Now, Sudarshan would have come up with a good excuse to not read the book further. Perhaps he would have said, “Oh, this is not a good book, anyway.” But he is indirectly admitting that the real reason for abandoning the book is not because of the content of the book but because it referred to an idea he published first and it didn’t give him any credit. And this is self-deception.

Self-deception typically involves two things. First, it involves feeling a pain in some form – we may feel anxious, sad, stressed, irritated, angry, guilty etc.  And two, it involves misattributing the pain to some entity – a person or an object or a situation. In this case, Sudarshan was pained because the book he was reading didn’t give him credit he felt he deserved. And then perhaps he attributed the pain to the quality of the book and made a decision of not reading it further.

Both Krishnamurti and Sudarshan are suggesting that this self-deception is going on with all of us. And it is happening in a subtle way and fooling us. Sudarshan seems to have done a good job in observing the process of self-deception post-facto. That doesn’t seem to prevent self-deception from happening again. What JK is suggesting is that there is a need for an alertness to catch oneself red-handed while deceiving oneself.

Is it possible to catch oneself red-handed during self-deception? How would you know unless you experiment?  Next time, when you are upset and holding someone responsible, ask yourself, “Could I be deceiving myself?”

Notes:

1.      JK’s personal assistant Mary Zimbalist gives an account of this seminar in her memoirs here. http://inthepresenceofk.org/issues/issue-33/
3.      Sudarshan’s example related to the book he purchased in a supermarket is at: Audio | J. Krishnamurti & Scientists – Brockwood 1974, Seminars – 5: Transformation, feeling responsible, being attached at 42:37.
4.      Source of Sudarshan’s image: By Tabish q at English Wikipedia, CC BY-SA 3.0, https://commons.wikimedia.org/w/index.php?curid=47701717

Tuesday, August 14, 2018

Revisiting an obsession checklist after a decade

By August 2008 (a decade ago), my independent consulting practice was less than two years old. And the economic downturn was in the air. Perhaps the worry related to questions like, “What would happen to my business? Will I have to shut the shop?” was visible on my face. It was pointed out by my wife and friends. This is when I reflected upon the signals that might indicate that my passion has turned into an obsession. Obsession and anxiety are two sides of the same coin. Hence, I thought of making a checklist that might help me observe my own anxiety. I wrote the article “Thin line between passion and obsession” (Aug 24, 2008) in which I published an obsession checklist. I thought a decade is a good time to revisit the checklist and look at its usefulness.

If I answer the checklist today, what do I see?

1.  Did I jog in the last week? (Yes, this morning)
2.  Did I go for a walk / watch movie / play / concert with my wife? (Yes, went for a walk with her last evening, watched a play – “Photograph 51” with her a couple of weeks ago)
3.  Did I listen to Hindustani classical music in the past 2 weeks? (Yes, listened to my flute teacher play raga Durga last Saturday after my class).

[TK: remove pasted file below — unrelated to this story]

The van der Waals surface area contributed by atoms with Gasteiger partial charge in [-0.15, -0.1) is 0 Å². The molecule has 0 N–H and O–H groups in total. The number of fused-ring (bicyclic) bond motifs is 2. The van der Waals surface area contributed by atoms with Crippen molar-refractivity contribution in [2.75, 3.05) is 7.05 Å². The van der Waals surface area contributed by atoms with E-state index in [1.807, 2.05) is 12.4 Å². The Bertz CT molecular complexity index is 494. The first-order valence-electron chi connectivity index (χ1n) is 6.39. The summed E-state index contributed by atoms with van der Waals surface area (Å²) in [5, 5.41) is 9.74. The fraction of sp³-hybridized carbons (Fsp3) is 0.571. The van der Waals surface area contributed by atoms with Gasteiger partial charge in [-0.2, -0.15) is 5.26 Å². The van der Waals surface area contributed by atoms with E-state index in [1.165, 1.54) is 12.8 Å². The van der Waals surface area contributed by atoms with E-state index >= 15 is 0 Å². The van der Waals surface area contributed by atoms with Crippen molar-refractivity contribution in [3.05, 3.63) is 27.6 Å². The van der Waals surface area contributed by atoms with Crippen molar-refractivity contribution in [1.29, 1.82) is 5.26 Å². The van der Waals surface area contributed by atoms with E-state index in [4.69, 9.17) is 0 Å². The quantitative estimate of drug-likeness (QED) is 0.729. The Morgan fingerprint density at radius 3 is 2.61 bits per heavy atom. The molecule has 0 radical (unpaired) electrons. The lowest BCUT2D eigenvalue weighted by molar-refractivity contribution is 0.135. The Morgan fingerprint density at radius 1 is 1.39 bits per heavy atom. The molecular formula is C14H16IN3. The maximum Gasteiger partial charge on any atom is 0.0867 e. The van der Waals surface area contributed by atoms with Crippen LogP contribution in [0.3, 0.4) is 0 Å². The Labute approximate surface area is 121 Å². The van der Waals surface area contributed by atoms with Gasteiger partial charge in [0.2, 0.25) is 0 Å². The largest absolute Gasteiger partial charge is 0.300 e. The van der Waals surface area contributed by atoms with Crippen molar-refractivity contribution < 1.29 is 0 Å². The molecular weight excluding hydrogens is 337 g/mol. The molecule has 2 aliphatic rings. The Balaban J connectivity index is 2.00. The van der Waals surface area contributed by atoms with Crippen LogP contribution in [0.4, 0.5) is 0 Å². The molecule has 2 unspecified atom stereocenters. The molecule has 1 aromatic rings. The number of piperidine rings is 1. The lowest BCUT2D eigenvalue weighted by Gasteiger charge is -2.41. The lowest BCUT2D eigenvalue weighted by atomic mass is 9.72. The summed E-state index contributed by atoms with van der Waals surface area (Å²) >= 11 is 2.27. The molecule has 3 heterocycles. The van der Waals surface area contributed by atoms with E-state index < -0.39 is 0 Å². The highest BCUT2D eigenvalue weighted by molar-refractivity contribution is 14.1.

4.  Did I practice flute in the last 2 weeks? (Yes, today and went for a flute class last Saturday)
5.  Did I go cycling with my son in the last 2-3 weeks? (Yes, our son doesn’t live with us anymore. But I went cycling last week alone. We visited our son in Pune last week and went for a walk with him on lush green Panchwati hills).
6.  Did I get out of the city in the last 2-3 months? (Yes, returned from a visit to Mumbai-Pune a few days back and visited Coimbatore 2 weeks ago).
7. Did I read any fiction, especially a Marathi book in the past 2-3 months? (Yes, read the play Atmakatha (Autobiography) by Mahesh Elkunchwar a few days ago).

So, looks like I am doing ok as far as the checklist is concerned. Question is: is the checklist still relevant today?

To answer this question, let’s first ask, “What does this checklist represent?” If I understand correctly, this checklist represents little joys as I saw them a decade ago. It so happens that all these activities continue to give me joy even today. But the list of little joys has grown significantly in the last decade. What does it contain now?

Well, a number of small things seem to give joy – cutting vegetables, making tea, watering plants, making home compost, juggling, playing cricket in the corridor with a 5-year-old neighbor etc. But perhaps the most significant addition to the list is – doing nothing. I could be sitting in my house or in a bus or at an airport or in a reception area and just watching the movements – sounds, thoughts, people, breath etc. and just enjoy being there.

What about the original anxiety of not getting any customer and not making any money? Well, in the last twelve years, there were some years in which I made less money. And? Nothing happened. In fact, I don’t remember anything special of those years. I am sure, all the basic needs – food, shelter, clothing even travel weren’t affected. And that’s where the main point may be. That is, over the years, my needs have shrunk significantly. There is no goal to be achieved. Journey seems to be primary and destination secondary.

In short, the obsession checklist isn’t obsolete. However, there is no dearth of small joys every day.